Campus Bids Farewell to Milton Bennion Hall
Since 1960, students studying to become educators at the University of Utah have been taking classes in Milton Bennion Hall, and many others have walked its halls as well. This winter, alumni, students, and faculty celebrated the legacy of Milton Bennion and bid a fond farewell to the building that helped shape the futures of thousands of general and special education teachers, counselors, administrators, and educational leaders. The building came down to make space for expansion of the David Eccles School of Business.
“What I experienced during my time in Milton Bennion Hall was a life changer; it enabled me to learn more, to appreciate who I am, what skills I have, what new skills I need to learn, and how I can contribute to education,” says Cecelia H. Foxley PhD’68, former Utah commissioner of higher education, who received her doctorate in educational psychology from the U. “It enabled me to have a whole new future.”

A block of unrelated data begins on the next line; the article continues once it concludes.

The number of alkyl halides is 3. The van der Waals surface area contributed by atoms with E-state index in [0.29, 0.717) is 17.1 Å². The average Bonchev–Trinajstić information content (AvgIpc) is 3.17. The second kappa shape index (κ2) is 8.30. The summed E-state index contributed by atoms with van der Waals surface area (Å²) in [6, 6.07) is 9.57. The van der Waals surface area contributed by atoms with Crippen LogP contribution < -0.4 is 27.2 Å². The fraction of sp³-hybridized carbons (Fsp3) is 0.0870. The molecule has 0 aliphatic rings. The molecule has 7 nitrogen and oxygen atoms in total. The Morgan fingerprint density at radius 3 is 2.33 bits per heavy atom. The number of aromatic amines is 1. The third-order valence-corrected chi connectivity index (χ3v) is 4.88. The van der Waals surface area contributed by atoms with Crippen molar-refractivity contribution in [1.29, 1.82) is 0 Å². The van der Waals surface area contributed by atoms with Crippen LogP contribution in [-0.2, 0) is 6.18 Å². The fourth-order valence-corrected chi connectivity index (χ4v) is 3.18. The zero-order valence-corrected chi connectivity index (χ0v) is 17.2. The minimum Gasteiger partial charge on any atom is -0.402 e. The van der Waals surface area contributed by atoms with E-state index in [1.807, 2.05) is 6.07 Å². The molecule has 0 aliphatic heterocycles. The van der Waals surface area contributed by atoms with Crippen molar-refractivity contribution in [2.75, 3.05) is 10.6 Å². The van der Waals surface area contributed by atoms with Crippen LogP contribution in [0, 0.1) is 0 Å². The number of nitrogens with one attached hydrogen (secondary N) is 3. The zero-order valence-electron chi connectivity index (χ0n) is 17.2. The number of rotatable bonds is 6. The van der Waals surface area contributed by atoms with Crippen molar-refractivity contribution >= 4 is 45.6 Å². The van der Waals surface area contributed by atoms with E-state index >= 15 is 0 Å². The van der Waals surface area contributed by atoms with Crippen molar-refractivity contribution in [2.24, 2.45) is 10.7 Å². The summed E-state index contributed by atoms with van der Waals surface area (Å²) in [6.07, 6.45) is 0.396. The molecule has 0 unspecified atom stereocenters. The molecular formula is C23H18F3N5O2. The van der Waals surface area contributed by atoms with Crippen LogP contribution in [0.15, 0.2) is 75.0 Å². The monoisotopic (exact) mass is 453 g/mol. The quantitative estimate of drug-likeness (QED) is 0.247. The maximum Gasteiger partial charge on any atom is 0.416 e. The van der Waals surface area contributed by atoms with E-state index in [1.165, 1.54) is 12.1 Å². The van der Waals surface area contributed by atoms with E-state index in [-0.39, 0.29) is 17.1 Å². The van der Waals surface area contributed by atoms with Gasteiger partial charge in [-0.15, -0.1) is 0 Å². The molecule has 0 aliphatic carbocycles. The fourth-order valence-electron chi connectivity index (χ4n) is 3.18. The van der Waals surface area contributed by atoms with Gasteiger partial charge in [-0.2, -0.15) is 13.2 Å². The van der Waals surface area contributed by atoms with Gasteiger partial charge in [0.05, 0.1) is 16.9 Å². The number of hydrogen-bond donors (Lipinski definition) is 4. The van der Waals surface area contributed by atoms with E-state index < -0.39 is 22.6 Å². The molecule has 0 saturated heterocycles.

Milton Bennion, who served as dean of the School of Education for 28 years (1913-1941), was well known for his Socratic teaching style and his keen interest in personal and social ethics and character education. Bennion also served as vice president of the university from 1940-1941.
“A big part of Bennion’s legacy, which still continues today, was his focus on character education and the role of education, not only in academics, but also in preparing individuals to be good citizens,” says Michael Hardman BS’71 MEd’73 PhD’75, chief global offcer for the U and former dean of the college. “In my early years of being a professor, I read a lot about Milton Bennion, and it shaped a lot of my thinking.”